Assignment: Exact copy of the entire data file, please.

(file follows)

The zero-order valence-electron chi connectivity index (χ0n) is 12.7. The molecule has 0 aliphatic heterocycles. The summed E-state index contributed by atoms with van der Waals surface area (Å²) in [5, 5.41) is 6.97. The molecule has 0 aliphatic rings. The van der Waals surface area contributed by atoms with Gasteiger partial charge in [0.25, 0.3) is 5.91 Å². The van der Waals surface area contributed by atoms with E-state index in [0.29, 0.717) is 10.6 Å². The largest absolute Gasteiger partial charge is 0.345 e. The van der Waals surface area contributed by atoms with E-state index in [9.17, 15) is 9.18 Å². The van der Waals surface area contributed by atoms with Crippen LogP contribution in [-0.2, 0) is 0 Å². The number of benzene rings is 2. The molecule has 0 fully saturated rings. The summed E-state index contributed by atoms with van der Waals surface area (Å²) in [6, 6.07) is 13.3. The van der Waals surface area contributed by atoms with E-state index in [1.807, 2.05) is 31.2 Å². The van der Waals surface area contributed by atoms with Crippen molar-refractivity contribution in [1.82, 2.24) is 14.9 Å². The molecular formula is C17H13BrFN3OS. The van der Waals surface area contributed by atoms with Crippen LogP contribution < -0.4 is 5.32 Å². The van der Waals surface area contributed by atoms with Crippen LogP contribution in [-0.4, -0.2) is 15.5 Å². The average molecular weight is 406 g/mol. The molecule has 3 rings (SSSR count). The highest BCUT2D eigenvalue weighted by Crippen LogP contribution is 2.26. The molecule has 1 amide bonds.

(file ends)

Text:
The zero-order valence-electron chi connectivity index (χ0n) is 12.7. The molecule has 0 aliphatic heterocycles. The summed E-state index contributed by atoms with van der Waals surface area (Å²) in [5, 5.41) is 6.97. The molecule has 0 aliphatic rings. The van der Waals surface area contributed by atoms with Gasteiger partial charge in [0.25, 0.3) is 5.91 Å². The van der Waals surface area contributed by atoms with E-state index in [0.29, 0.717) is 10.6 Å². The largest absolute Gasteiger partial charge is 0.345 e. The van der Waals surface area contributed by atoms with E-state index in [9.17, 15) is 9.18 Å². The van der Waals surface area contributed by atoms with Crippen LogP contribution in [-0.2, 0) is 0 Å². The number of benzene rings is 2. The molecule has 0 fully saturated rings. The summed E-state index contributed by atoms with van der Waals surface area (Å²) in [6, 6.07) is 13.3. The van der Waals surface area contributed by atoms with E-state index in [1.807, 2.05) is 31.2 Å². The van der Waals surface area contributed by atoms with Crippen molar-refractivity contribution in [1.82, 2.24) is 14.9 Å². The molecular formula is C17H13BrFN3OS. The van der Waals surface area contributed by atoms with Crippen LogP contribution < -0.4 is 5.32 Å². The van der Waals surface area contributed by atoms with Crippen LogP contribution in [-0.4, -0.2) is 15.5 Å². The average molecular weight is 406 g/mol. The molecule has 3 rings (SSSR count). The highest BCUT2D eigenvalue weighted by Crippen LogP contribution is 2.26. The molecule has 1 amide bonds.